By 1983, VisiCalc commanded an astonishing 85% market share of all spreadsheet software running on personal computers according to market research firm Future Computing. The application sold over 700,000 copies by this peak, accounting for an estimated 35-40% of VisiCorp revenue which approached $50 million at height.

VisiCalc was not just successful – within a few years it had defined and utterly dominated the nascent market for spreadsheet apps. By 1984, InfoWorld declared that it had "gone through a complete life cycle, from conception in 1978 to introduction in 1979 to peak success in 1982 to decline in 1983 to a probable death according to industry insiders in 1984."

The Downfall of VisiCalc: How Lotus 1-2-3 Overtaken the King

So how did the first spreadsheet software fall so far so fast?

A key factor was inertia on the part of VisiCalc‘s developers to meaningfully improve it over time. They waited until 1983 to release VisiCalc Advanced for the Apple II. However, competitors were catching up with new offerings tailored to more advanced hardware.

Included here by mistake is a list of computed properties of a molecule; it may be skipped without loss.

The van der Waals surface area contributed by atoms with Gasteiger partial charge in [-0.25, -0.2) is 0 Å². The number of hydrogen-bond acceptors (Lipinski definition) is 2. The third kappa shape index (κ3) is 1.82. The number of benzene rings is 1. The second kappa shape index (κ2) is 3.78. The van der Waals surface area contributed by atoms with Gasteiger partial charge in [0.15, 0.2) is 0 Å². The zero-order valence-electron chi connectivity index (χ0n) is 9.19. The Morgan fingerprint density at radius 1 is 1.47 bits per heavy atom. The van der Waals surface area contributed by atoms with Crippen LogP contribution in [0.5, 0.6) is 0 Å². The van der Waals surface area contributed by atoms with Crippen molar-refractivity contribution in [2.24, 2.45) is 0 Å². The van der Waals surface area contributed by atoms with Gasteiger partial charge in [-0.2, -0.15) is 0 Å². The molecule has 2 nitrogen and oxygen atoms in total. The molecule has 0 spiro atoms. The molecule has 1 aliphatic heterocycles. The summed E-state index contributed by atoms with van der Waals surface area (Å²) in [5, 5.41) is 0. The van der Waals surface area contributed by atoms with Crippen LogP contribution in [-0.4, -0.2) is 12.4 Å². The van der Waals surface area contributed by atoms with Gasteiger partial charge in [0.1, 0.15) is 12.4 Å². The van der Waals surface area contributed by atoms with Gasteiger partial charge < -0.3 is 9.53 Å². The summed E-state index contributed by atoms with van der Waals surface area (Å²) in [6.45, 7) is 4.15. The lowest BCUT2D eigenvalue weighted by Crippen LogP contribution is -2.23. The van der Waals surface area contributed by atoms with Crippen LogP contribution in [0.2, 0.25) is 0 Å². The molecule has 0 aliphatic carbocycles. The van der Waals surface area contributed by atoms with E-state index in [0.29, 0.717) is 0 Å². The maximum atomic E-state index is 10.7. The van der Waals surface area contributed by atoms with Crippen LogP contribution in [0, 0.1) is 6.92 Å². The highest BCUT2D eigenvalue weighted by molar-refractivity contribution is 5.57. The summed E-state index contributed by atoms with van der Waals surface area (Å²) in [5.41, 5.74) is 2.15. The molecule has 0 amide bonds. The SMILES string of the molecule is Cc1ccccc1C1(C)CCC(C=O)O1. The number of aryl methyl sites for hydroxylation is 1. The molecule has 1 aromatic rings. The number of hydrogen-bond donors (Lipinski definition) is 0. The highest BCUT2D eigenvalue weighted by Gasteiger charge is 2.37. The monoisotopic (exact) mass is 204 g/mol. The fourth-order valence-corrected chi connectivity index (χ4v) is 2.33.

The biggest threat emerged in 1983 – Lotus 1-2-3. Mitch Kapor, a former VisiCorp employee, made the critical decision to build 1-2-3 specifically for the graphics capabilities and expanded memory capacity of the hot new 16-bit IBM PC.

Lotus delivered significant user interface advances, including charting and graphing, database sorting and querying functions, macros for automating complex tasks, and greatly improved memory management. Expert InfoWorld columnist Esther Dyson noted that it had "significant qualitative and quantitative advantages over VisiCalc" – while actually being cheaper at just $495 retail pricing.

And Kapor cleverly made 1-2-3 backwards compatible – able to import VisiCalc worksheet files. This enabled a smooth transition for the many business users already locked into existing VisiCalc documents and models. The superior feature set quickly made 1-2-3 an easy choice for new customers as well.

The impact was immense and immediate. As esteemed technologist and author Steven Levy wrote: